Oregon Beaches Declared Public and The Start of Highway 101
You probably haven't stopped to think about it, but there was a time when Highway 101 didn't exist. What did early Oregon settlers do to get from one coastal town to another?
Also, we don't always know how lucky we have it here in Oregon, with pristine beaches open to everyone (unlike most other coastal states, where the good beaches - that aren't private - all charge a cover.)
These two situations are connected.
Before the 30's, all that settlers of this area had for public roads were the beaches (evidence of which can still be seen at the road carved out of the rock at Hug Point, just south of Cannon Beach.) In 1914, Governor Oswald West declared the beaches public highways, and construction on what was to become Highway 101 began shortly after. The Columbia Highway was to run from Seaside to Astoria and then along the Columbia River to Pendleton. The Oregon Beach Highway was to run from Seaside down to the California line.
In 1915, an unpaved highway between Astoria and Portland opened up. And after several name changes, Highway 101 was paved and finished in 1931. Then, and only then, could coastal towns connect with each other. According to some state documents, Oregonians at the time discovered incredibly different cultures had evolved in each coastal town, the result of decades of isolation from each other and the rest of the state.
After West's declaration that beaches were to be public, several laws were passed giving the Highway Commission more control over the beaches over the years. The Oregon State Parks system was an offshoot of this legislation, starting under the highway department in 1925. All this helped pave the way for Gov. Tom McCall to finalize Oregon's beaches as public in the 60's.
The Changing Face of Seaside
For at least a few generations, big pipes have often been seen around the tide line at the beaches of Seaside. One has been gone since the 60's, but since the early part of the century the other has been a constant. That one, found just a tad north of the Turnaround, once sucked seawater into a natatorium. In the 30's, the Seaside Aquarium began utilizing it and still does to this day.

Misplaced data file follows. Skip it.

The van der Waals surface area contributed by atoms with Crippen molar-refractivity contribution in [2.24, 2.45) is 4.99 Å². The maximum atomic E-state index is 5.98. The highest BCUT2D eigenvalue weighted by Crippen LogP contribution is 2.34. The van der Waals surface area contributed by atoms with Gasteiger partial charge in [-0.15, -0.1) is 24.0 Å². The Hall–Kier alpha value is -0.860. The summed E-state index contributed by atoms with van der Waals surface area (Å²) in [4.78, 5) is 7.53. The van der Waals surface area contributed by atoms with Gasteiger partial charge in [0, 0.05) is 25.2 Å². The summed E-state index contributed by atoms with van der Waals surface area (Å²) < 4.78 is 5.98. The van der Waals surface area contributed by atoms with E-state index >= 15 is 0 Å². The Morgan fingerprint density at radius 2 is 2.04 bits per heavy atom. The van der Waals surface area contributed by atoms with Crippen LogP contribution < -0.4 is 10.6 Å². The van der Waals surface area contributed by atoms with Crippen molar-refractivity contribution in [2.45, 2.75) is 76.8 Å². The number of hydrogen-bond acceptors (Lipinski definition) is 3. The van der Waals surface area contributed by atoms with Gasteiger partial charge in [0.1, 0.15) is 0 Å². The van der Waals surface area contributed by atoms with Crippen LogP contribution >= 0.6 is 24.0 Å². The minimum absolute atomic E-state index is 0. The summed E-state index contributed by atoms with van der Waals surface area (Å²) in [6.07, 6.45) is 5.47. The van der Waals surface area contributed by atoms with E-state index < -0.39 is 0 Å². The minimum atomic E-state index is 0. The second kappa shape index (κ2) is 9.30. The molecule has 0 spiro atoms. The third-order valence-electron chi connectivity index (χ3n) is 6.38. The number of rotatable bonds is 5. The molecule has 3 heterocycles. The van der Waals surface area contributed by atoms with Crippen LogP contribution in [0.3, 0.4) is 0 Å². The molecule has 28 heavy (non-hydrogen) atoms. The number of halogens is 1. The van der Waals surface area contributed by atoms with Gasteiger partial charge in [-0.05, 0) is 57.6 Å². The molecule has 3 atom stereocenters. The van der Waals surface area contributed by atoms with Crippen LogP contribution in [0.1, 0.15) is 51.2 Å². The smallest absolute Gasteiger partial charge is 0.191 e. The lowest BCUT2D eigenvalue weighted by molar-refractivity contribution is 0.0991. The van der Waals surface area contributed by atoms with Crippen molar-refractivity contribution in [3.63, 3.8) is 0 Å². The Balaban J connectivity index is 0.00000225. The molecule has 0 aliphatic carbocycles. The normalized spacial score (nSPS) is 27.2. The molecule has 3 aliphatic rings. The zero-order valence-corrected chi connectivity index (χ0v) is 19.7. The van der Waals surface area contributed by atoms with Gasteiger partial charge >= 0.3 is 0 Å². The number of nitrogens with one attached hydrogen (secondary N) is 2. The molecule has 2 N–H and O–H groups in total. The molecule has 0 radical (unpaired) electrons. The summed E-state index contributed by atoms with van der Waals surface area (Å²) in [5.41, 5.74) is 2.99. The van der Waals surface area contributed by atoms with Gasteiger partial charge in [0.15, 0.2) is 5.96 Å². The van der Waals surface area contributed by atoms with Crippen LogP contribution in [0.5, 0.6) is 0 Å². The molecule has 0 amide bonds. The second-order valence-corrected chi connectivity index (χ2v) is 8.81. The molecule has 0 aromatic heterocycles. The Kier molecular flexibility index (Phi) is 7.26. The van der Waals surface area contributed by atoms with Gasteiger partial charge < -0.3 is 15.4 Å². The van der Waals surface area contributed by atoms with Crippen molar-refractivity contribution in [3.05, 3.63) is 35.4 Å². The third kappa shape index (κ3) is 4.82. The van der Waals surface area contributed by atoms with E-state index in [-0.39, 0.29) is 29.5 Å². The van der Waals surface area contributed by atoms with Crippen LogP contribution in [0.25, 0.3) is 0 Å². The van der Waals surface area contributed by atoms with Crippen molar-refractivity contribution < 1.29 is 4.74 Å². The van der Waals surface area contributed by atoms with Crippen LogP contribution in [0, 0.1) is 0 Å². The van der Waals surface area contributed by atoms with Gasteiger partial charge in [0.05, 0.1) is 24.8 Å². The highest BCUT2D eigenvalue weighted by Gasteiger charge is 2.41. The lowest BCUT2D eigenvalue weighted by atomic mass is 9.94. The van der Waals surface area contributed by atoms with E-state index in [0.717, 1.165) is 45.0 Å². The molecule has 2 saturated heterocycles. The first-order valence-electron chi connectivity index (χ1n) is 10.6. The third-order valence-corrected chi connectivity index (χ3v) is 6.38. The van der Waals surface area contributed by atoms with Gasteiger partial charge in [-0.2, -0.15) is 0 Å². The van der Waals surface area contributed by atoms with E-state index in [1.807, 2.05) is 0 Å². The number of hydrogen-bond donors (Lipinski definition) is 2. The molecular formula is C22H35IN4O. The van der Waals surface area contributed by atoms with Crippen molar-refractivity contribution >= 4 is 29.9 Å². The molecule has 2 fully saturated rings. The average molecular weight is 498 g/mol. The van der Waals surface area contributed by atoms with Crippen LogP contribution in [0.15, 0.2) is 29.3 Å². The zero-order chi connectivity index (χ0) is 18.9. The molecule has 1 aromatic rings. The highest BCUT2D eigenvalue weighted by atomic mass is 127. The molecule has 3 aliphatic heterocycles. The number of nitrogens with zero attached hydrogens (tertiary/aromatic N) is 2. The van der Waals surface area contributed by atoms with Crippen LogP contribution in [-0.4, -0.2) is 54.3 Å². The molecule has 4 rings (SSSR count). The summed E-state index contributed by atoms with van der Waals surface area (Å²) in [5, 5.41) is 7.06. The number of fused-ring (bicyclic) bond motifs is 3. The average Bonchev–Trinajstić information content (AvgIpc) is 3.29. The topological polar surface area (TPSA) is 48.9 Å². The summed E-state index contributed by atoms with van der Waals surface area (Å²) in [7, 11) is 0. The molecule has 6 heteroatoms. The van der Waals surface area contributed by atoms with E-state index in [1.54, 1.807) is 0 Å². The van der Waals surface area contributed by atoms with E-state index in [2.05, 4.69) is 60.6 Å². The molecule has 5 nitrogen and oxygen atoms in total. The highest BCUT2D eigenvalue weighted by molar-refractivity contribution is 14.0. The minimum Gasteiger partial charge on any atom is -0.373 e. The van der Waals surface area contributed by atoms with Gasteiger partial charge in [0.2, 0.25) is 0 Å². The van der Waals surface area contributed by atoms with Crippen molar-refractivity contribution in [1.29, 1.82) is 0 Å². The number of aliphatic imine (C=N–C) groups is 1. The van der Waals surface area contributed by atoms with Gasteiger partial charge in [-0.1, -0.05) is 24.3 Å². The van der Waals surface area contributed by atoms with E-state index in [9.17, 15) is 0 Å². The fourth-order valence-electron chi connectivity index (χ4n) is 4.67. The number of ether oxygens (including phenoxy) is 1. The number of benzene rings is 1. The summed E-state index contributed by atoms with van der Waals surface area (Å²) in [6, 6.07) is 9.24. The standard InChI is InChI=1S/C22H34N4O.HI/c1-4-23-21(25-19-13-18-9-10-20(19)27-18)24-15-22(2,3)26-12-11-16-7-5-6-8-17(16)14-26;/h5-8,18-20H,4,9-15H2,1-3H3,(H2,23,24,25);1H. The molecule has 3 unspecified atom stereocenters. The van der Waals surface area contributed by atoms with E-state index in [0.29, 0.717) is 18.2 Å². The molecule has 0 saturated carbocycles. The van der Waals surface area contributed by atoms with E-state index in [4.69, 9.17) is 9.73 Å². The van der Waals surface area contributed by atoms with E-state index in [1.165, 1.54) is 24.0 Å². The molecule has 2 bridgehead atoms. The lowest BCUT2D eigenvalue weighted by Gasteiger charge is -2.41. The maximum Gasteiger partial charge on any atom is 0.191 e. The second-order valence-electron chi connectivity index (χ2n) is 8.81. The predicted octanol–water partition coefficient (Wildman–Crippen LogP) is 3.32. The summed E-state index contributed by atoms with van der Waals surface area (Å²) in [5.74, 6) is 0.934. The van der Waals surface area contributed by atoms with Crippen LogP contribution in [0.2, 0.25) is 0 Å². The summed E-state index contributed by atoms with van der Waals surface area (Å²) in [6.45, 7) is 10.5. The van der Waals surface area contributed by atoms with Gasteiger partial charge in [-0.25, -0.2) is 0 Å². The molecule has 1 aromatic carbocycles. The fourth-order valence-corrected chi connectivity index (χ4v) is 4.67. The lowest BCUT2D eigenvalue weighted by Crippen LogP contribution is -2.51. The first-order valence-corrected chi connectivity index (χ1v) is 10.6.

Regulars, however, may notice interesting changes. These photographs, taken in 1999 and then in 2006, show it as distinctly different shapes. When you go there now, you’ll probably find it a different shape. That, according to Aquarium officials, is because sand levels change and that requires changing the shape of the pipe to continue the flow of water. All it takes is screwing on a new section of pipe and/or moving it a different direction. Hence the changes, which may puzzle some.
In the second photograph, you see aquarium manager Keith Chandler moving the pipe around.
Some Ghosts Tales on the Coast
The scary side to Seaside: the Seaside Aquarium may have a closet containing something - or rather, an upstairs that could be haunted. When the building was a natatorium back about 80 years ago, there were apartments at the top floor. That area isn't used much at all now, but some employees there say they’ve heard whispers over the years the top floor is haunted. Various stories have been handed down through the generations about noises coming from there.
Talk to staff at Girtle’s Restaurant and Lounge downtown and you’ll hear tales of flying coffee pots, shadows of someone walking in what are empty rooms and apparitions appearing periodically. The rumor is that the old Seaside Hotel collected a long list of lingering souls in its 100-year-long history. When it was torn down in the 80’s, many of the spirits followed staff there when they went to work for Girtle’s.
Down in Wheeler, the Old Wheeler Hotel has plenty of haunted tales, enough that a few ghost hunters have sauntered through there over the years. Owner Winston Laszlo has had some experiences he can’t explain, and he and his wife tell strange tales of how the building seemed “fight” them as it was being remodeled. (www.oldwheelerhotel.com. 877-653-4683.) Also in the bay area, locals talk about the lady who actually got a permit in the 90’s to burn down her own property. She was apparently a descendent of local tribes and claimed the home was haunted by spirits of native children killed in a fire in that spot long ago. Nothing sits in that spot to this day.
Lincoln City Haunts:
the North Lincoln Fire Station is said to have an apparition lounging
in the recreation area. The Wildflower Grill has tales of a butt-pinching
ghost named Matilda. The Siletz Bay has some crazy stories about a ghost
ship appearing and disappearing.